It remains to be seen whether Zac Construction would be called to give evidence should the matter be argued in court. Asked about the lawsuit, Moeng could only confirm that he has been slapped with a claim by his former employers but would not field any further information on the matter.
However, it has also come to light that he has denied owing GU the P28,000. He has already engaged his law firm to argue the matter for him, according to a source close to this development. Information availed to WeekendSport suggests that GU has availed as evidence, a receipt and copy of the payment made to Botho University on behalf of Moeng.
WeekendSport has further established from a source close to the team that it [GU] was never going to ask Moeng to payback the school fees had he not slapped them with the P12, 302, 70 demand letter over his terminal benefits.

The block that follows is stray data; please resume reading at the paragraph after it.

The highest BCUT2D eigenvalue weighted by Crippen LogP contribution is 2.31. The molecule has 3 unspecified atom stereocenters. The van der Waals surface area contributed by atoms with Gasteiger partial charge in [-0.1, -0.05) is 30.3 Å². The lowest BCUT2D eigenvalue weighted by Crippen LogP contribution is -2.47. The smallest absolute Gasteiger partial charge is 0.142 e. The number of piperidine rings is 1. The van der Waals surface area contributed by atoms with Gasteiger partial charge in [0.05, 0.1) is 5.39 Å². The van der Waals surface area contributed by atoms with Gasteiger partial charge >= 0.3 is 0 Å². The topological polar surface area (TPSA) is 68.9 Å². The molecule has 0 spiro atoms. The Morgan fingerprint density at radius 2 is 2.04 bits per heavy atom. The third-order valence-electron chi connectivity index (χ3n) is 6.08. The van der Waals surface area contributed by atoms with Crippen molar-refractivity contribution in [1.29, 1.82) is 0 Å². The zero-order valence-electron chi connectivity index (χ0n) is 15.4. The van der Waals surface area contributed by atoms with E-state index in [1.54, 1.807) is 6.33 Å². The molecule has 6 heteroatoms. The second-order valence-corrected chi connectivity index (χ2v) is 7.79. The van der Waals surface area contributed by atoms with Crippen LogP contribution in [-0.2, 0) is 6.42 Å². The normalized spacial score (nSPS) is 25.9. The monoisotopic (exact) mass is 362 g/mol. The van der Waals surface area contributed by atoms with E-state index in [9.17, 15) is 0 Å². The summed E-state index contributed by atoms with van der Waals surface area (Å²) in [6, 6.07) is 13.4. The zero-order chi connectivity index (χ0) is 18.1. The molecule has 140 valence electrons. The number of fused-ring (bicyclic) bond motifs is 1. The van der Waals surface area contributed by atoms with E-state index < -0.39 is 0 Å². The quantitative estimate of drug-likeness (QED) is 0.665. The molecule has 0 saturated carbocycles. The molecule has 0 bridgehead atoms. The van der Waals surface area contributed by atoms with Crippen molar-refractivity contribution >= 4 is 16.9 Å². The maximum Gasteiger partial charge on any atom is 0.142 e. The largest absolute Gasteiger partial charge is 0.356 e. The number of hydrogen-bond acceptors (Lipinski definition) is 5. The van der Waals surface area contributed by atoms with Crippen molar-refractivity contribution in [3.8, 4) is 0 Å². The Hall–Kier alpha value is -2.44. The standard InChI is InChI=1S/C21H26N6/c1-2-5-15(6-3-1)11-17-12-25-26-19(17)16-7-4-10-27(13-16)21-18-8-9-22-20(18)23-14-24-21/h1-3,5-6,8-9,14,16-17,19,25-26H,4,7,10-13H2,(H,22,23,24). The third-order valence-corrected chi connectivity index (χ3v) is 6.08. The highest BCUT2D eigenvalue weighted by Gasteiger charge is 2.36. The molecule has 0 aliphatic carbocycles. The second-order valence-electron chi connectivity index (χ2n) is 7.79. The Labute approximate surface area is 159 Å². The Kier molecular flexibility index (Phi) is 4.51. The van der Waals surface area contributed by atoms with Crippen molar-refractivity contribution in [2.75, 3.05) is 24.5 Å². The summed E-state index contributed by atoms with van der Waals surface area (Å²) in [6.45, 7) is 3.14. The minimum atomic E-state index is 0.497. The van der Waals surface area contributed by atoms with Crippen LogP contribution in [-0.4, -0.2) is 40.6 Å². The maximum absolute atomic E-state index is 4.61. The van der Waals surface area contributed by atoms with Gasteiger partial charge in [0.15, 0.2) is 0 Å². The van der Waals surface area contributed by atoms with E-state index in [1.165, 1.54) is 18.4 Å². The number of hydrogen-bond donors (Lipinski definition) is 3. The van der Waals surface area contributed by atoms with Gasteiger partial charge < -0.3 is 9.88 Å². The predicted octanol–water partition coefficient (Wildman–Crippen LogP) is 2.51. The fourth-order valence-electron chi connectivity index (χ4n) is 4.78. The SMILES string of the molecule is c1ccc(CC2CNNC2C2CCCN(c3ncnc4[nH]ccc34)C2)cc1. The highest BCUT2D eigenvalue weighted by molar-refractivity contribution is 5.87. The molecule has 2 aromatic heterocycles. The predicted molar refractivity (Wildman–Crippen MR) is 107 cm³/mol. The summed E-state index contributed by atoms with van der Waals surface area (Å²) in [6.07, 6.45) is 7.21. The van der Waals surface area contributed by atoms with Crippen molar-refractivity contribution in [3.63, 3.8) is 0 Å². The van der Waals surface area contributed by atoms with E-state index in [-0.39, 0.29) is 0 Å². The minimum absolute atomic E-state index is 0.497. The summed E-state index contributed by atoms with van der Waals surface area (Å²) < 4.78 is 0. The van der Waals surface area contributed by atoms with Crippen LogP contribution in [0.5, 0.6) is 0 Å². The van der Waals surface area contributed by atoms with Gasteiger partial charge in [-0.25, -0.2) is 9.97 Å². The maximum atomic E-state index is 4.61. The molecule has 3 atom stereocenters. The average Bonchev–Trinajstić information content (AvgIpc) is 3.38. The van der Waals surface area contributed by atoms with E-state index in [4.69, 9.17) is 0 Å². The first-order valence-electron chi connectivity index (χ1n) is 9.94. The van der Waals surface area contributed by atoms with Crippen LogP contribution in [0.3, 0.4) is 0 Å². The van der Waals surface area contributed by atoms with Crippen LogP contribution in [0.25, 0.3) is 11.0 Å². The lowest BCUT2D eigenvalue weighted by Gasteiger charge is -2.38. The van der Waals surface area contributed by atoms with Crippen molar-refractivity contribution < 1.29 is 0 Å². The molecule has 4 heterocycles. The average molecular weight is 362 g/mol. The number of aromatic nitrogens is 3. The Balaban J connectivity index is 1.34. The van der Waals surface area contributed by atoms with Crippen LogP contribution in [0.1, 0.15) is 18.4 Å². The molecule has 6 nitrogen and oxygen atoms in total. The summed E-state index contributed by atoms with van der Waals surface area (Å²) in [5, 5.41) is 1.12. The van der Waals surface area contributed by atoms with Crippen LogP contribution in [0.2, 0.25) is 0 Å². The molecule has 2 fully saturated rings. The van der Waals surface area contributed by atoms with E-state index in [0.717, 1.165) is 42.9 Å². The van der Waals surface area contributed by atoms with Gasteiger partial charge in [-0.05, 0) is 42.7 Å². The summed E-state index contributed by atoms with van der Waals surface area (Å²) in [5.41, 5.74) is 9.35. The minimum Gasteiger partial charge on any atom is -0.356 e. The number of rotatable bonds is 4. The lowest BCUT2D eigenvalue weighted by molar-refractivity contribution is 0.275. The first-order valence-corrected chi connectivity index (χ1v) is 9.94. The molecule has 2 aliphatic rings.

Amid the confusion surrounding the date of the Botswana Football Association (BFA) elections, the Minister of Youth Empowerment, Sport and Culture Development, Tumiso Rakgare, met with three presidential candidates on Thursday morning to discuss a plethora of problems bedevilling the domestic game.
The candidates are Maclean Letshwiti, the current President, Tebogo Sebego, the firm challenger of the BFA throne, together with Ookeditse Malesu who enters the race for the first time in his sporting career. There were other two unnamed officials who are said to be representatives from the sport ministry.
The Sport minister is said to have adopted a hard-nosed approach to register his disappointment and worry that the uncertainty of the upcoming elections have injured the administration of the local game.